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Flypaper Scissors, 'Life After Tomorrow'


Published December 1, 2021 at 10:00 a.m.

Flypaper Scissors, Life After Tomorrow - COURTESY
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  • Flypaper Scissors, Life After Tomorrow

(Self-released, digital)

"Evolution has come to weed us out!" screams Flypaper Scissors singer/multi-instrumentalist E.D. Friedman on "Modern People." The first track on Life After Tomorrow, Friedman's latest LP under the Flypaper Scissors moniker, the song is something of a fake-out, a nod toward pop and R&B on a record that sits a lot closer to early aughts nu metal and hardcore music.

Life After Tomorrow is the third release of Flypaper Scissors, a solo project for Friedman. The Champlain College associate professor has been putting out alt-rock records since the early 2000s, when he was known as Oblique and located in South Florida. After a lengthy hiatus, Friedman reemerged as Flypaper Scissors, first with the 2017 EP The Inevitable, then 2019's space-rock-leaning So Far Gone.

On his latest album, Friedman ties it all together with something of a theme. The songs are "reflecting on human behavior in a changed world," he wrote by email. The album sports suitably dystopian cover art of a dilapidated basketball goal and a snow-spotted, soggy field. Visible through fog are skeletal trees and the pale husk of a building.

The cover, designed by Friedman, matches the sounds he creates. For most of the eight tracks on Life After Tomorrow, Friedman dwells in the realm of Deftones-like metal, by way of the Cure. "Fat Mooney" is a pounding song full of knife-edged guitar tones and a driving bass. Friedman's singing is often gentle by comparison.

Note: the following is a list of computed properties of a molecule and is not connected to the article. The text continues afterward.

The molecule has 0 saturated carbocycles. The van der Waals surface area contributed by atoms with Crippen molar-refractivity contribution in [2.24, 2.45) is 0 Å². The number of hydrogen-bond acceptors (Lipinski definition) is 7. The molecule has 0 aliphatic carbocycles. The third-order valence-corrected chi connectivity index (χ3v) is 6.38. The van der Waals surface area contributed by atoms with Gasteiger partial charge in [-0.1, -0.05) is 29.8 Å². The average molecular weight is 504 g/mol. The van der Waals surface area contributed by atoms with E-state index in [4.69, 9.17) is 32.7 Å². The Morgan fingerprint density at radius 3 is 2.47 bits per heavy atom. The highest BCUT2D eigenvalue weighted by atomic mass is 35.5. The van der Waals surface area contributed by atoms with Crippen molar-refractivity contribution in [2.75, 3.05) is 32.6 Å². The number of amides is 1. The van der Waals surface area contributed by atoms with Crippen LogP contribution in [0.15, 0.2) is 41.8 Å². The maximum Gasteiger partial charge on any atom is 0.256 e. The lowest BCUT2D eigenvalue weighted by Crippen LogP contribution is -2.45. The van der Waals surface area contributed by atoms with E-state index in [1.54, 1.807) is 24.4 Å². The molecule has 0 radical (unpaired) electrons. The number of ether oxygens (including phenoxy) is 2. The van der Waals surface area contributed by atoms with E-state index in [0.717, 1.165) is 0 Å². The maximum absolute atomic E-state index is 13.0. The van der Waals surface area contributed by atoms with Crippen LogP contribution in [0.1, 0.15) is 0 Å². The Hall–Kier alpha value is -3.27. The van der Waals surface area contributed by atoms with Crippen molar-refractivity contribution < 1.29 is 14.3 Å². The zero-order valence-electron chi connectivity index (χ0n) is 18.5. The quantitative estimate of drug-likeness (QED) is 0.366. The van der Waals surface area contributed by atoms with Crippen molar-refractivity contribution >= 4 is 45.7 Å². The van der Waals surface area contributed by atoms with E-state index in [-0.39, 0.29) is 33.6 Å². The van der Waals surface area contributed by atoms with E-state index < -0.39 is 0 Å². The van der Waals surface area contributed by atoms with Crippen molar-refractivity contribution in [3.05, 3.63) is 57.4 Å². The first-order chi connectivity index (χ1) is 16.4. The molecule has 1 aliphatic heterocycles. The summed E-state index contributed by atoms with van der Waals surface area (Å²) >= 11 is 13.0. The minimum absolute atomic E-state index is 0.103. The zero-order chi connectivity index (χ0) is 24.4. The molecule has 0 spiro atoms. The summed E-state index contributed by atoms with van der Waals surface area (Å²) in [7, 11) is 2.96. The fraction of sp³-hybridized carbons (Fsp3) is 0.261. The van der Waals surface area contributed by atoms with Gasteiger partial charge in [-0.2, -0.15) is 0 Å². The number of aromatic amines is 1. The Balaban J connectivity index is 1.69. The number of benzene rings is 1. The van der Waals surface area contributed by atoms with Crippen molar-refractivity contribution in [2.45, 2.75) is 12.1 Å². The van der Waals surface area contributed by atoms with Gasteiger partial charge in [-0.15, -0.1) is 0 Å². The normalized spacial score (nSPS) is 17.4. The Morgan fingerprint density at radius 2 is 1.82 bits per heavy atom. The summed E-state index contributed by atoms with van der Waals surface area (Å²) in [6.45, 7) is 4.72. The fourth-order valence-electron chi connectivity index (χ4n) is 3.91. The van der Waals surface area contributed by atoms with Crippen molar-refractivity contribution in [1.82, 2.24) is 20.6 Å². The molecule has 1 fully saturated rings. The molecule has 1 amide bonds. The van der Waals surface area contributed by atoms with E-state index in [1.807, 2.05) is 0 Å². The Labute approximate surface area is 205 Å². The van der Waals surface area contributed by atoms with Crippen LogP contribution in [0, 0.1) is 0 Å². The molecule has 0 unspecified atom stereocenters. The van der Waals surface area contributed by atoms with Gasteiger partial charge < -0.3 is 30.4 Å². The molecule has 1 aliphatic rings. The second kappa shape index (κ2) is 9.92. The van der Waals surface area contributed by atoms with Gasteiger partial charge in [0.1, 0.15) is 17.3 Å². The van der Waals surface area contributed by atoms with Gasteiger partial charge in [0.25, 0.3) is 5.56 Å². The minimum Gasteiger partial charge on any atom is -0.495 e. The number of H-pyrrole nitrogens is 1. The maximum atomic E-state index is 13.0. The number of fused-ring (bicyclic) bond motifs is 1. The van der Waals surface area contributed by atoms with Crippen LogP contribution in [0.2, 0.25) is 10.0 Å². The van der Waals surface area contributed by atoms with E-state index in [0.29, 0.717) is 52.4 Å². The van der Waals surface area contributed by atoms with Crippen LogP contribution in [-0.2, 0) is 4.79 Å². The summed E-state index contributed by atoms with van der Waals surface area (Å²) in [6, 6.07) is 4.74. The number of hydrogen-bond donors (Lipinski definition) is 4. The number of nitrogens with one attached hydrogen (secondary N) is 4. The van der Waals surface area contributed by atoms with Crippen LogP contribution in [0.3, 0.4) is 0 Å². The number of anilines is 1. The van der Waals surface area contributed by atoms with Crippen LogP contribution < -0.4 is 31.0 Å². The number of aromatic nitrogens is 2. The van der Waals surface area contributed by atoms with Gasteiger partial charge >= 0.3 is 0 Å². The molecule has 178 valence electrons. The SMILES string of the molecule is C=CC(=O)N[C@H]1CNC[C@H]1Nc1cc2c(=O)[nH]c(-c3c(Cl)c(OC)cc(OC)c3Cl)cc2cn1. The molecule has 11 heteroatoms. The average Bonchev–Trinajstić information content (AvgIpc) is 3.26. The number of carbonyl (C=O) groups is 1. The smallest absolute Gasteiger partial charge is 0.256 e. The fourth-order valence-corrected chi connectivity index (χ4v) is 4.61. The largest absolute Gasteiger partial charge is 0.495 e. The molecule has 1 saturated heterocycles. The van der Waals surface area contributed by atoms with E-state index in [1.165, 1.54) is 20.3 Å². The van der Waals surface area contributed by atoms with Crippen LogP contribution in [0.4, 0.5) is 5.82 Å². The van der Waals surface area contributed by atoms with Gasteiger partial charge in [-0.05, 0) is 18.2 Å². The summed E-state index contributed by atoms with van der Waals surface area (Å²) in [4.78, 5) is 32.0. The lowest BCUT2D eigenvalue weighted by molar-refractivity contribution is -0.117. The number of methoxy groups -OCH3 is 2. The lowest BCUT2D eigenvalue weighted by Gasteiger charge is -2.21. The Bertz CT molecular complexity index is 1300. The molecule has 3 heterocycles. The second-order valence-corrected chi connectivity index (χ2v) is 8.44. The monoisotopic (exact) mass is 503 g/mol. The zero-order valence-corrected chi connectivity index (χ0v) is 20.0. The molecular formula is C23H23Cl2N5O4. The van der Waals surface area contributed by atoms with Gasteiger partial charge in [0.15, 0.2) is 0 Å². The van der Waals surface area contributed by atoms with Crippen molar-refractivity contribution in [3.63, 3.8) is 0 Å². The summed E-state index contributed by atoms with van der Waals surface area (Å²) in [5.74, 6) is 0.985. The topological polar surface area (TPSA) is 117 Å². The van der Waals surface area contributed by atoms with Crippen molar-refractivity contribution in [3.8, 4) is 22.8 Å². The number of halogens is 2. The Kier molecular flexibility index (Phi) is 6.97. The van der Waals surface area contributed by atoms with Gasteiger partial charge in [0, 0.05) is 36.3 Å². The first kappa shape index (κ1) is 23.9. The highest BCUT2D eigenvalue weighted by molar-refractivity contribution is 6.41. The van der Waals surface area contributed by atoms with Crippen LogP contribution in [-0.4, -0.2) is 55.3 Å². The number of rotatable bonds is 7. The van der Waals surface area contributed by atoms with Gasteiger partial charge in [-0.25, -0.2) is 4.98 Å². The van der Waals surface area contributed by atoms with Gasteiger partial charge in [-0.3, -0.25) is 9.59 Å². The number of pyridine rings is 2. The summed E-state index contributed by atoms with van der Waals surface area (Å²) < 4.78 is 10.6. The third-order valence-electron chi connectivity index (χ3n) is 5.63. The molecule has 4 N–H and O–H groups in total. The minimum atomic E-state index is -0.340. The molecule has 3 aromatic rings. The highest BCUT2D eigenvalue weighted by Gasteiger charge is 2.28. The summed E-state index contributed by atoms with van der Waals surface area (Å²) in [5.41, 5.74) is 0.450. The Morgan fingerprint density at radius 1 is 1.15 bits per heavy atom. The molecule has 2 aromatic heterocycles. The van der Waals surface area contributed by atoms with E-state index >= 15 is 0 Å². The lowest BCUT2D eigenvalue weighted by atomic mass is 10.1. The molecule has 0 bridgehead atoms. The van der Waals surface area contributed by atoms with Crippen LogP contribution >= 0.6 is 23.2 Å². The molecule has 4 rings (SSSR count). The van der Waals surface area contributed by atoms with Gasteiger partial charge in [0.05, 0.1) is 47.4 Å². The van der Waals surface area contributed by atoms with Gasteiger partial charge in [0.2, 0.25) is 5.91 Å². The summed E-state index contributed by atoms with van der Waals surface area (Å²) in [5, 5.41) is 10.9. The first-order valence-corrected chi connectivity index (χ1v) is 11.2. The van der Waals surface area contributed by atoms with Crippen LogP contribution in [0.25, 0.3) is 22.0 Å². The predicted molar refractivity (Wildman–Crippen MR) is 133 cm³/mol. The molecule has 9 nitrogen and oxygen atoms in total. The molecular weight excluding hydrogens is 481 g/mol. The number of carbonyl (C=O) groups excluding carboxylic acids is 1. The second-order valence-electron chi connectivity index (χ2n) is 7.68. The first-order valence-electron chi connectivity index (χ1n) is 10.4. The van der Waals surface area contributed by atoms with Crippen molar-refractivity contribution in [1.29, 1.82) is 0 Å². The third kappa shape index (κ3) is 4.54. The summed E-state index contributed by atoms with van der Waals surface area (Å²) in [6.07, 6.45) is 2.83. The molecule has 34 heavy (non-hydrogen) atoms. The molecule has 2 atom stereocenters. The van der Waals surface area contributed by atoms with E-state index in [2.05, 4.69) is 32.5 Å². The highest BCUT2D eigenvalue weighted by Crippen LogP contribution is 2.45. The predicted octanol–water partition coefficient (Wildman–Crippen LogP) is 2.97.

The verses in "A Calmed Relax" show pop-punk influences, and playful harmonies and a simple guitar riff form the bedrock. Credit Friedman for possessing the chops to sound not only like a full band but also one whose individual pieces have personalities. The guitars are gnarly, distorted to a blunt edge and chugging like machinery. The bass has a pop that adds some needed buoyancy to Friedman's explosive drum work.

However, in a record so devoted to the heavy sounds of the late '90s and early aughts, one element is missing: the neon-lit edge of the best Deftones records. Amid all the darkness and loud-quiet dynamics, Life After Tomorrow could use a few slashes of color.

Friedman does a capable and often intriguing job with his vocal melodies, but they don't possess the firepower of Chino Moreno. The place to add some of those splashes would be in the instrumental mix, but overall he opts for a stark, punishingly hard tone.

Perhaps that's fitting in a record that seems to dwell in the ruins. "I suffocate alone without you here," Friedman sings over a piano dirge on "A Crown." Like much of the album, the tune evokes a sense of loneliness and space, of being an agoraphobe left to one's own devices in an abandoned world.

Check out Life After Tomorrow at